politicians. The list includes three former prime ministers of Canada, 
the queen dowager of Jordan and at least five members of the Qatari 
ruling family.

Another offshore firm, the family-owned Asiaciti of Singapore, whose 
files were obtained by Süddeutsche Zeitung, advertises that it helps 
clients “preserve wealth from the ravages of litigation,” political 
tumult and divorce. Its American customers include physicians, 
professional poker players and a Colorado alfalfa farmer. Asiaciti set 
up trusts in the Cook Islands for Kevin Trudeau, an infomercial pitchman 
in the United States with a trail of legal troubles who sold millions of 
copies of such self-help books as “The Weight-Loss Cure ‘They’ Don’t 
Want You to Know About.”

Serving a Growing Elite

Founded in 1898 by a British officer, Maj. Reginald Appleby — an avowed 
opponent of taxation — Appleby now has offices in nearly all the world’s 
tax havens: Bermuda, the British Virgin Islands, the Cayman Islands, 
Guernsey, Hong Kong, the Isle of Man, Jersey, Mauritius, the Seychelles 
and Shanghai.

Such locations offer low or zero tax rates, companies consisting only of 
a postbox, and accountants and lawyers skilled at hiding money.

In a statement, Appleby said the firm had done nothing wrong. “We are an 
offshore law firm who advises clients on legitimate and lawful ways to 
conduct their business,” the statement said. “We do not tolerate illegal 
behaviour.”

In recent years, billionaires’ fortunes have grown by an average of 7 to 
8 percent a year, while total wealth has grown at just 3 percent 
annually, said Gabriel Zucman, an economist at the University of 
California, Berkeley. Globalization, deregulation and declining taxes 
have all been factors.

“The other important thing is the rise of the global, cross-border 
wealth management industry,” including Appleby, Mr. Zucman said.

The richest 1 percent of the world’s population now owns more than half 
of global wealth, and the top 10 percent owns about 90 percent.

“The data suggests that most of the gains at the top are coming at the 
expense of the rest of the population,” Mr. Zucman said. That conclusion 
is shared by many other scholars.

The wealthy use the power that accompanies their money, he said, to 
exert political influence, reduce taxes and regulation — and hire 
experts to keep their money safe.

Mr. Simons, the hedge fund billionaire, was a young math professor in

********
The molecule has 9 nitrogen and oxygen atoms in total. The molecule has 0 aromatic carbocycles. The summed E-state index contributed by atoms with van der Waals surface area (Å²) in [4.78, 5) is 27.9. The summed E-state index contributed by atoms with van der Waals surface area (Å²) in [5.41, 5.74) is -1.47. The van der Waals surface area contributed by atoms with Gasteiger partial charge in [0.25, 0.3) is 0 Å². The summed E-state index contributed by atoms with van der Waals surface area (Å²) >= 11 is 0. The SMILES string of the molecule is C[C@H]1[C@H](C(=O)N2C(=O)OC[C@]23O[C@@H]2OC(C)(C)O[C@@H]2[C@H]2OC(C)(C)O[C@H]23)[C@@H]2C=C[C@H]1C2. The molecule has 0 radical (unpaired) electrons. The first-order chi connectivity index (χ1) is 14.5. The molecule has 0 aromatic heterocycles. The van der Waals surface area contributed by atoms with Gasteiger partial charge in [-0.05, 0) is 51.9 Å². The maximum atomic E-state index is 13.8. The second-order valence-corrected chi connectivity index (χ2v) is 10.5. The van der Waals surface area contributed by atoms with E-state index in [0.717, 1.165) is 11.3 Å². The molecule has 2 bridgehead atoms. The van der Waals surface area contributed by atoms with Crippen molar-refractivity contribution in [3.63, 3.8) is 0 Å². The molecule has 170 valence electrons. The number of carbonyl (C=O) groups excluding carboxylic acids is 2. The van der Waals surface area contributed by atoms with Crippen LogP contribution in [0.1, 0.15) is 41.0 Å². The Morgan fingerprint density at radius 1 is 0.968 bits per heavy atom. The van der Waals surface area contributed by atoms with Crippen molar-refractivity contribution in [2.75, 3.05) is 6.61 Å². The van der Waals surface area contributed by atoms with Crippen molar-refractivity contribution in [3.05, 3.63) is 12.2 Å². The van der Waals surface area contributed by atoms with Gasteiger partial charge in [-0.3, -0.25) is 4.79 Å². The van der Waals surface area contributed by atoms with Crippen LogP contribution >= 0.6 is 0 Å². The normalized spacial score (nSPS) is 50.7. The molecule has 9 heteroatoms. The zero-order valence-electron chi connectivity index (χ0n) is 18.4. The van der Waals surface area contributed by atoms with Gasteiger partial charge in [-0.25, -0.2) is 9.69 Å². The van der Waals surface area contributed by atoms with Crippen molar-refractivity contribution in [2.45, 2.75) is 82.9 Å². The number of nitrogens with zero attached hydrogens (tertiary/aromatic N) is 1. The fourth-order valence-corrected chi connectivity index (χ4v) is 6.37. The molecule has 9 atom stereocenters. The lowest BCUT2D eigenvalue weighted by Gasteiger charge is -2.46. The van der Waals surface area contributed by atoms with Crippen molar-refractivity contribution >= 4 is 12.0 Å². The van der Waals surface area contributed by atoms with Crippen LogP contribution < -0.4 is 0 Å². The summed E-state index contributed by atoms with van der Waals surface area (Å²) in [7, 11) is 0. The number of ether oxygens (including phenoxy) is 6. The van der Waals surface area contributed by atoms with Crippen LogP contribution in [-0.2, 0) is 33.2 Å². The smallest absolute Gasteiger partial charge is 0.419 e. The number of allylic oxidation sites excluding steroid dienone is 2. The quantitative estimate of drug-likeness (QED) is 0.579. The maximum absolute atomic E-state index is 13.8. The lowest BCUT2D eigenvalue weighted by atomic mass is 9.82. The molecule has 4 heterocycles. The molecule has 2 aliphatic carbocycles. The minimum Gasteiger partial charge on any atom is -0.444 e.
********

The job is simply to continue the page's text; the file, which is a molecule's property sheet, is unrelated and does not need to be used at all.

1974 when a Colombian friend established a trust in Bermuda on his 
behalf using a gift of $100,000 to him, his parents and his descendants. 
American tax authorities would consider the Lord Jim Trust, as it was 
named, a foreign entity, limiting the visibility of the Internal Revenue 
Service into its holdings and its ability to tax its funds until it made 
distributions to the Simons family. (Appleby did not create the trust 
but later provided legal advice.)

In 1982, Mr. Simons founded Renaissance Technologies, a New York-based 
hedge fund whose secret trading algorithms soon generated rates of 
return that became storied on Wall Street. Over the next three decades, 
Renaissance became one of the most lucrative hedge funds on the planet, 
making Mr. Simons a billionaire many times over.

Mr. Simons, in response to questions, said that when he and his family 
received distributions from the Bermuda trust, they were reported to the 
I.R.S. But Mr. Simons said he and his relatives took out only limited 
amounts, mainly in the early years of the trust, whose main investments 
were Renaissance funds that enjoyed spectacular returns.

As Renaissance’s investments grew, so did its footprint in American 
life. Mr. Simons became one of the country’s top political donors. 
During the last election cycle, he was the sixth-largest contributor to 
political candidates and causes, giving more than $26 million, nearly 
all to Democrats, including $11 million to Priorities USA Action, a 
political action committee supporting Hillary Clinton.

Mr. Simons’s business partner and Renaissance’s departing co-chief 
executive, Robert Mercer, rose to the highest ranks of Republican donors 
and became an influential backer of Donald J. Trump’s presidential 
campaign, contributing more than $3 million. A major funder of Breitbart 
News, Mr. Mercer influenced critical decisions of Mr. Trump’s candidacy, 
such as the hiring of Stephen K. Bannon, then Breitbart’s executive 
chairman, as the campaign’s chief executive. Mr. Mercer has also been an 
Appleby client.

In 2014, a Senate committee accused Renaissance and another hedge fund 
of using a complex accounting maneuver to improperly avoid taxes. 
Renaissance is still fighting the resulting tax bill, estimated at $6.8 
billion.

As the tax dispute has proceeded, Mr. Simons is now estimated to be the 
25th-richest person in the United States, with a net worth estimated at 
$18.5 billion, according to the Forbes list of richest Americans. But 
such rankings, important yardsticks in the study of global development 
and inequality, often rely on incomplete public data.

Mr. Simons’s Lord Jim Trust offers one example. Though the trust has 
been listed in various filings, a 2010 document in Appleby’s files 
provides details for the first time. If it had been fully accounted for 
in calculating his net worth, he would have vaulted even higher in the 
ranks of the superrich.

Yet factoring the trust into his wealth isn’t so straightforward, 
because Mr. Simons says his share is now in an offshore charity, Simons 
Foundation International. In 2010, he and his wife, Marilyn, signed the 
“giving pledge” established by Bill Gates and Warren Buffett, vowing to 
give “the great majority” of their wealth to philanthropic purposes.

A person familiar with Simons Foundation International, who was not